CS152 ML Homework Extra Credit: Beyond Regular Expressions

Part I: The death of the regular expression

In class, someone asked why I had a low opinion of regular expressions. The short version: they are not extensible, and they don't produce any interesting output (just success or failure). In this extra credit, you explore more general abstractions. If you do any of this work, please submit it in file parcom.sml.

A classic regular expression is empty, a character, a concatenation, or the closure of a regular expression. Because it's no harder, we will use ``character classes'' (represented as functions of course).

<parcom.sml>= [D->]
datatype regexp 
  | CHARCLASS of char -> bool
  | CAT       of regexp * regexp
  | STAR      of regexp
  | OR        of regexp * regexp

A simple character can be represented this way:

<parcom.sml>+= [<-D]
val char : char -> regexp = fn c => CHARCLASS (fn c' => c = c')

  1. Write an ML function recognize of type regexp -> string -> bool which tells whether a string matches a regular expression. Hint: you may find success and failure continuations useful.
  2. Now write it again so that you may usefully partially apply it. That is, write a compiler that translates a regexp into an automaton.
  3. Now get rid of the regexp datatype entirely and instead define higher-order functions empty, charclass, cat, star, and or directly. Write a new version of regcognize to go with them.
So who cares? What's the big deal here. Well, you can't extend a datatype, but you can write new functions!
  1. Write a function all that is like star except that it is greedy; that is, it insists on consuming as much input as possible. So the string xxx would match concat(star (char x), char x) but not concat(all (char x), char x).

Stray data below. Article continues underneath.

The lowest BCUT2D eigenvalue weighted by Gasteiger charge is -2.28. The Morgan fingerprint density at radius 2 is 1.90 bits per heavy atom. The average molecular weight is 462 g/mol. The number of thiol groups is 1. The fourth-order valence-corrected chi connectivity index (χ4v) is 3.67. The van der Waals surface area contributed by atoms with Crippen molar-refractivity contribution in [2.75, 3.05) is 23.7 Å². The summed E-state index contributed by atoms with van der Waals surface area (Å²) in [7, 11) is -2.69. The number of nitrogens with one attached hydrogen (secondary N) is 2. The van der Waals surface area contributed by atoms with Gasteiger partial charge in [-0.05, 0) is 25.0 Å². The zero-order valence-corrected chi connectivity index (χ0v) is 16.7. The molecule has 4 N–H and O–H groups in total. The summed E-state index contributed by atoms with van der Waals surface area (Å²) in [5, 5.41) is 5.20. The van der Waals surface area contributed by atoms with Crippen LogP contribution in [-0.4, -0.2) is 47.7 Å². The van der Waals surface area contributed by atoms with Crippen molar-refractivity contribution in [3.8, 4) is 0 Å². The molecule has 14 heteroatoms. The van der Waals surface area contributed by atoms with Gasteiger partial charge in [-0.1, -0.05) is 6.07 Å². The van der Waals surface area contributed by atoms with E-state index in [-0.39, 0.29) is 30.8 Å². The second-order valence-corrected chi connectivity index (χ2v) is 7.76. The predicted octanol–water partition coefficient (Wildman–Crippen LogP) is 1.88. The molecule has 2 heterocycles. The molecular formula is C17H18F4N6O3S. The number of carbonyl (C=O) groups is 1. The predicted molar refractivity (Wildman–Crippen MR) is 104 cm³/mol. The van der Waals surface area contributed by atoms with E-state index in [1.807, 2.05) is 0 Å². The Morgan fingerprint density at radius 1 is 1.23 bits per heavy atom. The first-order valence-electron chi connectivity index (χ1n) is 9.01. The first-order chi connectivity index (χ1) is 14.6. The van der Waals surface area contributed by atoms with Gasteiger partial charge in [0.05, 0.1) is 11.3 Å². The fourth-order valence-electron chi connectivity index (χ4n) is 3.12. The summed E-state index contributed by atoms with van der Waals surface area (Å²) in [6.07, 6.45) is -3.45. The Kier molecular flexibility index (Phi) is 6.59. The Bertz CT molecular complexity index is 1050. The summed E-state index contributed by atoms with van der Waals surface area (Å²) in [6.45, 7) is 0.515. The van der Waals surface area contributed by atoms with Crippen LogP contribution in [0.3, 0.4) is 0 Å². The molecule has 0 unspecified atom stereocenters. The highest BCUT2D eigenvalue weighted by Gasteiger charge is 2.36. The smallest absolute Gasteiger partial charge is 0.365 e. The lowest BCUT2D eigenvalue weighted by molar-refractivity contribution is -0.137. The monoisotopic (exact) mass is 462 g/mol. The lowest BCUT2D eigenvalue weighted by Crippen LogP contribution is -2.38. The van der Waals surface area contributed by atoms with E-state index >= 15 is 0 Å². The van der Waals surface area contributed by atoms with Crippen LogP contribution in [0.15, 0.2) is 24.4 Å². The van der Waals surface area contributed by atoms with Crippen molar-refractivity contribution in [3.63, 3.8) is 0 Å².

Part II: The birth of parsing combinators

OK, enough fooling around. Let's define a parser from 'a to 'b as a function that will take a sequence of values of type 'a and do one of two things:
  1. Define the function type ('a, 'b) parser to represent a parser. Hint: try the following types for success and failure continuations:
    type 'b fail = unit -> 'b
    type 'b resume = unit -> 'b
    type ('a, 'b) succ = 'a list -> 'b -> 'b resume -> 'b

  2. Write a function
    eof : ('a, unit) parser
    which succeeds when it has reached end of file and fails otherwise.

  3. Write a function
    return : 'a -> ('a, 'b) parser
    which always succeeds and never consumes any input.

  4. Write a function
    expect : ('a -> bool) -> ('a, 'a) parser
    such that expect p succeeds if the input is nonempty and the first item in the input satisfies p and fails otherwise. If expect p succeeds, it returns that first item.

  5. The grownup version of or operates on parsers:
    infix |||
    op ||| : ('a, 'b) parser * ('a, 'b) parser -> ('a, 'b) parser
    The parser p1 ||| p2 first tries p1, then p2. You will need to build a suitable failure continuation for p1.

  6. The most mathematically deep parsing combinator allows us to combine two parsers in sequence, where the output of one parser is used to determine the second parser:
    infix >>=
    op >>= : ('a, 'b) parser * ('b -> ('a, 'b) parser) -> ('a, 'b) parser
    (It would be pleasant if >>= had an even more general type, but to make it so would require a better way of managing backtracking than explicit success and failure continuations. One technique that is particularly effective is to have a an ('a, 'b) parser return a value of type ('a list * 'b) list, but this is efficient only if the outer list is lazy.)

    To implement p >>= k successfully will require constructing a suitable success continuation for p.

  7. To implement regular expressions, write the following parsers and parser combinators:
    type regexp = (char, string) parser
    empty : regexp
    charclass : (char -> bool) -> regexp
    cat : regexp * regexp -> regexp
    star : regexp -> regexp
    If you lean heavily on the combinators you have already done (especially >>=, return, and |||), this will be trivial. (You will also find the predefined function str useful.)